25 comments:

  1. Rose of Sharon is hardy in Santa Fe, too - unlike many of the tropical hibiscus. I like the idea of feeling like you're in a tree house.

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  2. Oh my! It does get big. But what pretty flowers! I'm glad to see what a grown up Rose of Sharon looks like. We planted several twig size plants that we received from Arbor Day a few years ago. They are slowly growing and have almost reached shrub size, and we have finally had a few blooms.
    Not as pretty as yours, though!

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  3. I think the plant is lucky to have such an attentive gardener. Looks like it loves its location. I didn't know that Rose of Sharon got that big. They are in the same family as hibiscus so the blooms do look similar. I may have to look into getting one of these plants for the pollinators. My dogs sometimes go into my compost pile and find fruits and veggies to nibble on. Silly dogs!

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  4. Those are some lovely ROS. Love the blooms on that one. Your living room is lovely also.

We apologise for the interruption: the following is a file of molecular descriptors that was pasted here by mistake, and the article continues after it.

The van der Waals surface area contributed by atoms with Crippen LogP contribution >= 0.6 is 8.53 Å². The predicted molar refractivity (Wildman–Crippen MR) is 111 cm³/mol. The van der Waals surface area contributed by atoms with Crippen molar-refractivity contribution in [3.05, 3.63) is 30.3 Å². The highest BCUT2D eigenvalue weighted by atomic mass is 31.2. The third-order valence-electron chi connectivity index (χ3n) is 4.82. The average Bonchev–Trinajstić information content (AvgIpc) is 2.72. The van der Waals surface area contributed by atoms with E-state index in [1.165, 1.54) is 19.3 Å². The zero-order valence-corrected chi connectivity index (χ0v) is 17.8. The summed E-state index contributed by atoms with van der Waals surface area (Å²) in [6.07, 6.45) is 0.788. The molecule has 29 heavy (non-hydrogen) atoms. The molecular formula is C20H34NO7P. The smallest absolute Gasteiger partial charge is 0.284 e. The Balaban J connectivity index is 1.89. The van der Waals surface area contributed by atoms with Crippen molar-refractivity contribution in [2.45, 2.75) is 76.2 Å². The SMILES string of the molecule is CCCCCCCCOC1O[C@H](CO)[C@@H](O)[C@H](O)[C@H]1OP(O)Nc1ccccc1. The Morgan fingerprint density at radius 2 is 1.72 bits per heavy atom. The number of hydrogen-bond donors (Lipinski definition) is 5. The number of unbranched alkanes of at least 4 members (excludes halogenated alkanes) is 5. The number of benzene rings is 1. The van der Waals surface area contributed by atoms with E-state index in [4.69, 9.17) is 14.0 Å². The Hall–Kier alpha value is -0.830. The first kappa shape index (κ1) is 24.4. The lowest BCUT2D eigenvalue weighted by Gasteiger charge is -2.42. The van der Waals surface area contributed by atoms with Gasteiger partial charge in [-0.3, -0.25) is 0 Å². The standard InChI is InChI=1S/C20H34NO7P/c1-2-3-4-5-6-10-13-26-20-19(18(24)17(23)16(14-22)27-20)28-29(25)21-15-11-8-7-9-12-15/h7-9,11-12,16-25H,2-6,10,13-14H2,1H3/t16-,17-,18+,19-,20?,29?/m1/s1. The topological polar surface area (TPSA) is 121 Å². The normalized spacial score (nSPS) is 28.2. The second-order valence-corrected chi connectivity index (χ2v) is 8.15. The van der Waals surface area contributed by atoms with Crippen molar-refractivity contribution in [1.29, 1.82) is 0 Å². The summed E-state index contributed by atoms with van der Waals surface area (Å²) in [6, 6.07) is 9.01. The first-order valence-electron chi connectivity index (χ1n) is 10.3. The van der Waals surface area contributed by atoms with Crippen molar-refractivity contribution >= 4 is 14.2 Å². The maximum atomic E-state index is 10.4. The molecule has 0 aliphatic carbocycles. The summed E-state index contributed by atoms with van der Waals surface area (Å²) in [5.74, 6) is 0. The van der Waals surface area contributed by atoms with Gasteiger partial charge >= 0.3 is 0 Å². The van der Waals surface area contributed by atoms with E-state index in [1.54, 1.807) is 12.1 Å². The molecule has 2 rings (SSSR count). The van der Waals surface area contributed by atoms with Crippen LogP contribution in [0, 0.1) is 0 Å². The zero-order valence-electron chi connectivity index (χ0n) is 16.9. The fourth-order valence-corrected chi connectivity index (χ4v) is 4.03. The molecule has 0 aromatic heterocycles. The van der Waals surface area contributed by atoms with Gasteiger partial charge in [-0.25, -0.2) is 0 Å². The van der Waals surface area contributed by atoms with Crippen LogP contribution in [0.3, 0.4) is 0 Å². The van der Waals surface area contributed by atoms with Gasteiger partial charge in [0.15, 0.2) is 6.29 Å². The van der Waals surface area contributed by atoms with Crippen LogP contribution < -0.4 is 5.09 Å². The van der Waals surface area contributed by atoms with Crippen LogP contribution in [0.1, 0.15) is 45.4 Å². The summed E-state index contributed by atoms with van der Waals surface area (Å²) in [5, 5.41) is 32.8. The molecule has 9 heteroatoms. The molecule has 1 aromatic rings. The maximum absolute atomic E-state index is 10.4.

Cher Sunray Gardens

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  5. My favorite view of your pretty rose of sharons is through the window from inside. How leafy and shady ... and they must fill the room with their pink blooms. I have one ('White Chiffon') under my dining room window and I want it to do the same thing, fill the view. It is growing beautifully and I prune it as you do for airiness in the inner branches, but it wants to go wider, not taller, and only peeks in the bottom of the window : )

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  6. Też bym z przyjemnością posiedziała w takim domku na drzewie i patrzyła na przepiękny krzew. Pozdrawiam.
    I'd be happy in this house sat on a tree and watched the beautiful shrub. Yours.

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  7. So many grew them here in the South that I think they came to be considered as "common", which is a shame because they are such a fantastic shrub. I have 3 in our garden (my favorite is "Bluebird") and they often reseed. I've never fertilized mine and they are always reliable bloomers.

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  8. What beautiful Rose of Sharon shrubs!! Love the views from the inside of the house as well. You do a lot to assist them with the leaf compost -- they are very happy!

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  9. I had the hibiscus like indoor flower many years ago. When I've been to Crete, I saw it growing outside, near the hotel and was surprised! Wonderful flowers and pictures!